Paris tenants fight for flats developers want to destroy to make way for skyscrapers
There are plans for two towers designed by Norman Foster which will be the tallest buildings in western Europe, but the tenants are refusing to leave
A group of tenants near Paris whose flats are to be destroyed to build the tallest skyscrapers in western Europe are refusing to leave after fighting for years to save their homes.
The Hermitage towers, two 320-metre (1050-foot) buildings proposed by a Russian property developer, are due to be completed by 2024 in the La Defense business district to coincide with the city’s hosting of the Olympic Games.
Designed by British architect Norman Foster, the towers will stand just four metres shorter than the Eiffel Tower (324 metres from base to tip) on a location currently occupied by a social housing block which was built in 1974.
But twelve of the 250 flats in the Damiers block are still occupied, according to the landlord, holding up construction in a battle pitting them against developer Emin Iskenderov and his €2.8-billion (US$3.3 billion) project.
“I was a political refugee,” one defiant resident, anaesthetist Tatiana Dinulescu, said as she recalled how she fled the former dictatorship in Romania. “It took time for us to build a new home, and now they’re doing this. It’s unacceptable.”
She has lived in the Damiers flats for more than 20 years.
The struggle over the Hermitage towers comes amid a push to expand office space and residential sites in the Defense area, a centre of the French financial industry.
France is eager to attract banking jobs from London after Britain leaves the European Union, with lobby group Paris Europlace forecasting an estimated 3,500 finance and banking positions could cross the Channel to the French capital.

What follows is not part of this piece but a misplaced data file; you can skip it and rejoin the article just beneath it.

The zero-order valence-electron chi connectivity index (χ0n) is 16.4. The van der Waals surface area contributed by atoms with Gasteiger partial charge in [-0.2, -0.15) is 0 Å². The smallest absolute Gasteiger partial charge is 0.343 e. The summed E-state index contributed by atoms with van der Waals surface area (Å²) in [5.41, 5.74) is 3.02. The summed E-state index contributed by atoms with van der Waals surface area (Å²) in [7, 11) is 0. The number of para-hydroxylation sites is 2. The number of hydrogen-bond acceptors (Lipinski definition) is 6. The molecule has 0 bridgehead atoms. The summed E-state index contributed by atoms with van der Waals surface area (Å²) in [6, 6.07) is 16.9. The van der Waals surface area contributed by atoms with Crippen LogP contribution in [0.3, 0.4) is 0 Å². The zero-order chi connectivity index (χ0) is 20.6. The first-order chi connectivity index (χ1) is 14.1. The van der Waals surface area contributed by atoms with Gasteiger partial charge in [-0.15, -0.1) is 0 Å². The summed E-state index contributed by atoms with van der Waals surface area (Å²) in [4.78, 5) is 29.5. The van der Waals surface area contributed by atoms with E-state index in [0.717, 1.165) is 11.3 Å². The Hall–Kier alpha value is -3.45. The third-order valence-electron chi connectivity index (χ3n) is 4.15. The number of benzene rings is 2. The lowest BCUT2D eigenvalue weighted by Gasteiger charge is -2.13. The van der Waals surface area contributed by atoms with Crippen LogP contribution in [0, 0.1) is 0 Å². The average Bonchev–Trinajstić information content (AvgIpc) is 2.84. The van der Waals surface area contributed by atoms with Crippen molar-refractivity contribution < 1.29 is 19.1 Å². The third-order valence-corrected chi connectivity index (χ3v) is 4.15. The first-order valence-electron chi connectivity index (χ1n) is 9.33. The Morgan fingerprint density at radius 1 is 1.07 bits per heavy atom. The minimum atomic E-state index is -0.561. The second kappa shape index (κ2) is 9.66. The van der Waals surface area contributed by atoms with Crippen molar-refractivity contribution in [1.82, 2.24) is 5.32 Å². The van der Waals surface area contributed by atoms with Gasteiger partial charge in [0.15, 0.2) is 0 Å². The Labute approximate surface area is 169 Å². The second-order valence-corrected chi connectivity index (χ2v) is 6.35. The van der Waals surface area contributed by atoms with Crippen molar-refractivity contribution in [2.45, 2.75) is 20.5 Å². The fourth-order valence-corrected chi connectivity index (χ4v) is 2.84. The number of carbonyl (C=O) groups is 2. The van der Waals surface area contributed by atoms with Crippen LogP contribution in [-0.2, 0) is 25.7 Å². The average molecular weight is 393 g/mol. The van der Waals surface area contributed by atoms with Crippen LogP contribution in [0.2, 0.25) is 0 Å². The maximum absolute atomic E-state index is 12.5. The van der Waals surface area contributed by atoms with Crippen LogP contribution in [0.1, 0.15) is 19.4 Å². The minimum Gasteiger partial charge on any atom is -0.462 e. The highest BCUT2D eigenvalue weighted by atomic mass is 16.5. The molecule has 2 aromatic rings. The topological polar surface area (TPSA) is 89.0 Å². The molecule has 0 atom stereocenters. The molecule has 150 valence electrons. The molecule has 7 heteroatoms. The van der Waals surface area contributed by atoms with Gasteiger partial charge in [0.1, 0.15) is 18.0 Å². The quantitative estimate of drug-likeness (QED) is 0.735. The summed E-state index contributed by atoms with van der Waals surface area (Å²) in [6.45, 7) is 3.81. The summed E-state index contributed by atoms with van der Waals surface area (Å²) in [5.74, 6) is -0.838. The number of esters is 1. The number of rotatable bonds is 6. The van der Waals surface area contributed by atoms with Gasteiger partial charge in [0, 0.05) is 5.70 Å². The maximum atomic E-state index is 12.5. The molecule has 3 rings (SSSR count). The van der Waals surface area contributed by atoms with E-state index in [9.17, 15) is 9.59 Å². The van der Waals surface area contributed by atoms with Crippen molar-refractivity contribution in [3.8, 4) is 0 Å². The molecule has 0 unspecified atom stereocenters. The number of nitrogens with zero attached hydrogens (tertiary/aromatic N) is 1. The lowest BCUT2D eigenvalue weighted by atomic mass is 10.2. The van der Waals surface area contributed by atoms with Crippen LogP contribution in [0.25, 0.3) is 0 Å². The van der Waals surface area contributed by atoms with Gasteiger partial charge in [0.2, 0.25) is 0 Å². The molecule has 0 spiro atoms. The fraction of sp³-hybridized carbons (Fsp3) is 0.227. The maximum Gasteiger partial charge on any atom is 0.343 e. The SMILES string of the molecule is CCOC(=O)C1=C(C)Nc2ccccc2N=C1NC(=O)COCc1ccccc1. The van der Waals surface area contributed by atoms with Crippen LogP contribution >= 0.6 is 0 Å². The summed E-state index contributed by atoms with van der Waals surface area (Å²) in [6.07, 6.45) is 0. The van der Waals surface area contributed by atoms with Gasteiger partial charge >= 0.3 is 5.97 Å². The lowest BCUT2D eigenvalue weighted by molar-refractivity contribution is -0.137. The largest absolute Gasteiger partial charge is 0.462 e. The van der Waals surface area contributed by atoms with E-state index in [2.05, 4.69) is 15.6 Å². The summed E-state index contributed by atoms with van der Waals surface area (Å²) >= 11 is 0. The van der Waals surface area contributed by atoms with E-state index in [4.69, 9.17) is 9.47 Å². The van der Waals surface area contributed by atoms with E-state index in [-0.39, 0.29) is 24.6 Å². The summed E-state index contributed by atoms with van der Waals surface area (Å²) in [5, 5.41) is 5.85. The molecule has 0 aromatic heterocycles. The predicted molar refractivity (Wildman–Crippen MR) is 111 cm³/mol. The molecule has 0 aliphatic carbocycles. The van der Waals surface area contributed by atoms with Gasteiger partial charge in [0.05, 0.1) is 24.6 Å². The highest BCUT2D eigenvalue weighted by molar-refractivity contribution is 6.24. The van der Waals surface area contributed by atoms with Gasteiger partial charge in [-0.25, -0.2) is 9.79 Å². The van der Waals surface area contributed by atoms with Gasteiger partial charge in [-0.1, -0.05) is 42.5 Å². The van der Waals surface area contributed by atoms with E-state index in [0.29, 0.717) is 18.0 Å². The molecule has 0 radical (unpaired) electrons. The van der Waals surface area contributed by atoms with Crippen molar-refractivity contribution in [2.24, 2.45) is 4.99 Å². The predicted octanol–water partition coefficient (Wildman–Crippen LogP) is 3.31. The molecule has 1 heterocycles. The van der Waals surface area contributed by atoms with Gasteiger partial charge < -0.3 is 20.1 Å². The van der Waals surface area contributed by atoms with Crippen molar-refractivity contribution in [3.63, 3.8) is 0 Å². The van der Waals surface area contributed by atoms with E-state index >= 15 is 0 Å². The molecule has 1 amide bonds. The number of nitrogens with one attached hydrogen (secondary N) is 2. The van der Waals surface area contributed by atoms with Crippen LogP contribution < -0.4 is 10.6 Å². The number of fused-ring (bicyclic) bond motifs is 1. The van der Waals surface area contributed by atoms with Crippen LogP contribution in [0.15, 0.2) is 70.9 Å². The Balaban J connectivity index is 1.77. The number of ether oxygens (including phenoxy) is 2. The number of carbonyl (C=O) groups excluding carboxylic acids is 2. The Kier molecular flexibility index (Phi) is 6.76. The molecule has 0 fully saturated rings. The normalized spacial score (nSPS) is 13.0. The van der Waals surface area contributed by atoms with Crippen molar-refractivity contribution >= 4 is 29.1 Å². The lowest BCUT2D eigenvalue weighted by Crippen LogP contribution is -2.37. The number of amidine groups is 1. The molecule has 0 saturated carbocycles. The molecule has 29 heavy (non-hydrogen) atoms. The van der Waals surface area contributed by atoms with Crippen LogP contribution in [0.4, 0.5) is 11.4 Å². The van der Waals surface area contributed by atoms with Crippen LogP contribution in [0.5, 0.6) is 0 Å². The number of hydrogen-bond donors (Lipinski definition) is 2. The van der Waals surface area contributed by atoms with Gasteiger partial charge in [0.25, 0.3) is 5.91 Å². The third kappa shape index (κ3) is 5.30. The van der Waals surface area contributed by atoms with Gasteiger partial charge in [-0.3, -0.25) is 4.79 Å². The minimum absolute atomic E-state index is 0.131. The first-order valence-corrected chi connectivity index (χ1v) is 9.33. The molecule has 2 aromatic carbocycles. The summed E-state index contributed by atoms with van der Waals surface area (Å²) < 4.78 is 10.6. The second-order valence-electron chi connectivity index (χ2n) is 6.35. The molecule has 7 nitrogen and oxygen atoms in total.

The Defense area west of the capital is the main high-rise zone of the French capital which has tight restrictions on tall buildings and a chronic shortage of space in its historic centre.
Future projects in the business district include The Link, a new 244-metre-high head office for French oil giant Total, as well as the 165-metre-high Saint-Gobain tower to house the eponymous French construction business.
Other building projects, including six high-rise blocks in the capital’s 12th arrondissement, have been announced to house the Paris region’s growing population which is expected to hit 13.5 million by 2050, according to the French national institute for statistics INSEE.
Tenants on the site of the future Hermitage towers have been fighting the current owner of the social housing block, Logis Transports, since 2007, but they are now under increasing pressure.
Four families had to leave their homes immediately and with no alternative accommodation when police and bailiffs came knocking on their doors at 6.30am on August 1.
“They treated us like criminals,” explains an evicted tenant who wanted to remain anonymous.
Having refused offers of alternative accommodation, she said she was forced to leave her home immediately with her 19-year-old son after fighting for 10 years to save her home. “I couldn’t move a muscle without a cop on my back,” she said.
But the head of Logis Transports, Sylvie Vandenberghe, defended the actions of the company, saying that “the tenants have been offered numerous solutions”.
She explained that selling the Damiers flats will allow “the funding of 1,000 social housing residences, with 500 in the local area”.
Iskenderov hopes to be able to set a start date for construction soon.
“We still aim to deliver the project by the start of 2024,” he said in a recent statement.
The Hermitage towers will sit on the edge of the river Seine next to four smaller new buildings.